sustainable development

theguardian.com
How your clothes are poisoning our oceans and food supply
New studies show that alarming numbers of tiny fibers from synthetic clothing are making their way from your washing machine into aquatic animals
By Leah Messinger

Buy less, and buy stuff made from stuff that’s not destroying the planet. Please.

Living the Life

Right now I’m:
-Drinking Margaritas
-Watching Gilmore girls
-Researching Green Roofs and sustainable development, and fucking loving this research because it’s so exciting and interesting and when that happens when I begin research for a school project I come out of it with like all the knowledge because of how obsessive I got while researching (maybe I’ll post some cool master posts about what I’ve researched here because I think a lot of people might find it really interesting too)
-Also, side note, I got a 97.5 on my first chemistry test for the semester and I’m fucking proud of that shit so hard

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So, let us start with the basics. What is the 2030 Agenda? What exactly is it that is going on right now?

The United Nations Sustainable Development Summit is happening in New York right now, and it will be happening for the next three days. It’s a meeting between world leaders where the aim is to all agree on the formulation of the 2030 Agenda and its 17 sustainable development goals and their 196 sub-targets. The meeting will take the whole weekend, but already the Agenda has been adopted, and we now have a world Agenda for the next 15 years. The Agenda will, to put it simply, dictate the approach of the UN in their work, both how they work internally and how they work with their member states and other partners. It will also have a huge impact on how countries tackle the different challenges that they are facing in everything from environmental sustainability, to education, poverty elevation and gender equality, just to mention a few.

Worth noting is that the negotiating part of the 2030 Agenda (where member states argues about if they should use this word instead of that, and other things that surprisingly will have much bigger implications than one might think) is more or less done. The draft of the goals has been negotiated and worked on since 2012 and he Rio+20 conference, and will most likely be adopted in their entirety at this stage.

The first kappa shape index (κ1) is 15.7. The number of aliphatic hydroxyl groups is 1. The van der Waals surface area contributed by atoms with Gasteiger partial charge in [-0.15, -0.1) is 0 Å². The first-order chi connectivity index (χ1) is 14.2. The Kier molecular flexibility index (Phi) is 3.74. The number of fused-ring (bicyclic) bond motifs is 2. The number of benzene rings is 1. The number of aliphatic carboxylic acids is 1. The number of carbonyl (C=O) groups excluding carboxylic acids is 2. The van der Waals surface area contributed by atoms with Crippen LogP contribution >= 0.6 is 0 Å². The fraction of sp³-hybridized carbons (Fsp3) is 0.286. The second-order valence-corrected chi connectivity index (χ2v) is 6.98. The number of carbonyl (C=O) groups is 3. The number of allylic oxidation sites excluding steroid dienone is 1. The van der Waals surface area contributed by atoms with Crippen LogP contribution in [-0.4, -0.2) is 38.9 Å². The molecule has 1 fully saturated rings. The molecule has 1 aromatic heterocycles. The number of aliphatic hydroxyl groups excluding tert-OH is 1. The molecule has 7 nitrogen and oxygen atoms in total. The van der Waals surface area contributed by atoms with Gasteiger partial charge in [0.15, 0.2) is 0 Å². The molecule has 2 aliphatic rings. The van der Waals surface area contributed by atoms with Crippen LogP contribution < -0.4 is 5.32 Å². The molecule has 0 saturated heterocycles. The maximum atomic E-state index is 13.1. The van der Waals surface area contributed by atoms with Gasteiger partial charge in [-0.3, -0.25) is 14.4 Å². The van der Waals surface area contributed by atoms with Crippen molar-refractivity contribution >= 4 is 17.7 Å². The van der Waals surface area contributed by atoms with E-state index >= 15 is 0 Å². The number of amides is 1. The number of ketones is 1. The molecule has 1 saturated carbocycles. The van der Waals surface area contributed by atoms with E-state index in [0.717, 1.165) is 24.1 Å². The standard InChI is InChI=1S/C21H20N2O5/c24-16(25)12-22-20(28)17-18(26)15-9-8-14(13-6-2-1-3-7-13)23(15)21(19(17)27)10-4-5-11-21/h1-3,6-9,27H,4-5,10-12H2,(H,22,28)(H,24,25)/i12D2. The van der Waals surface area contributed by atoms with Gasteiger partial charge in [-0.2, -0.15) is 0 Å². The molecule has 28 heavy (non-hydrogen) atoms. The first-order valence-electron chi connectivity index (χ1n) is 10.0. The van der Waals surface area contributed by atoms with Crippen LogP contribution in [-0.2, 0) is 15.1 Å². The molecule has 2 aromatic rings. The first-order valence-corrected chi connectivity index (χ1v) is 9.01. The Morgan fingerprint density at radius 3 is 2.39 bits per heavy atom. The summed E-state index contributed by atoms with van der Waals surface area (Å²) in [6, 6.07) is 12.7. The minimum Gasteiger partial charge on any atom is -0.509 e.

The 2030 Agenda is “a plan for people, planet and prosperity that also seeks to strengthen universal peace in larger freedom”. It is at its core an integrated set of goals and targets that illustrates the interconnectedness of the “three pillars of sustainable development” (social, environmental and economic). All goals are in the formulation of their targets connected to multiple other goals, and together they create a web of targets and goals, where one cannot pull one strand without taking into consideration how it connects to other aspects of sustainable development. This creates a complicated set of goals, and the world is definitely facing a challenge in its work towards the realization of the 2030 Agenda. However, it is also our only chance to ensure that we protect not only our selves, but also the planet we live on, and that we ensure that the needs of the present is met while also ensuring that the possibility of future generations to meet their needs is safeguarded. Our actions these coming 15 years will be crucial for how life on our planet will look in the future, and there are many exciting, if challenging, things ahead of us.

New York City has a long and  proud history as host city of the UN – from its temporary home in Flushing  Meadows Corona Park, to its permanent home on the east side of Manhattan.  Mayor de Blasio and his administration take pride in the deep and lasting  connections between our global city and one of the world’s premier  institutions.

A global transition is needed to shift linear economic models typified by carbon intensive energy consumption and significant environmental impacts, where we ‘take, make and dispose’ natural resources- to circular models with reduced energy requirements from low carbon renewable sources, with minimal environmental impacts, and where natural resources are recycled and reused, and products are maintained and re-manufactured. 

Investing in projects and schemes, and across a range of sectors and scales, that align with this transition can have significant environmental benefits, as well as other positive sustainability related outcomes. Consider, as examples, the range of environmental, social and economic benefits that can be achieved at both a regional/national, and global, level of investing in cycling as a mode of urban transport- or by designing and engineering natural infrastructure that works in harmony with existing natural systems.

As NYC Junior Ambassadors, hundreds of students from across the five boroughs have the opportunity to act as representatives of their city, pledging to create a better city and a more sustainable planet. As part of the program students receive curated tours of the UN Headquarters, giving them a behind-the-scenes look at the UN and access to a growing alumni network of young, future leaders. They also receive classroom visits from an Ambassador to the UN or senior diplomat. Applications for Year 2 of the program are open through October 5! Educators from across the five boroughs and from any subject area can apply!

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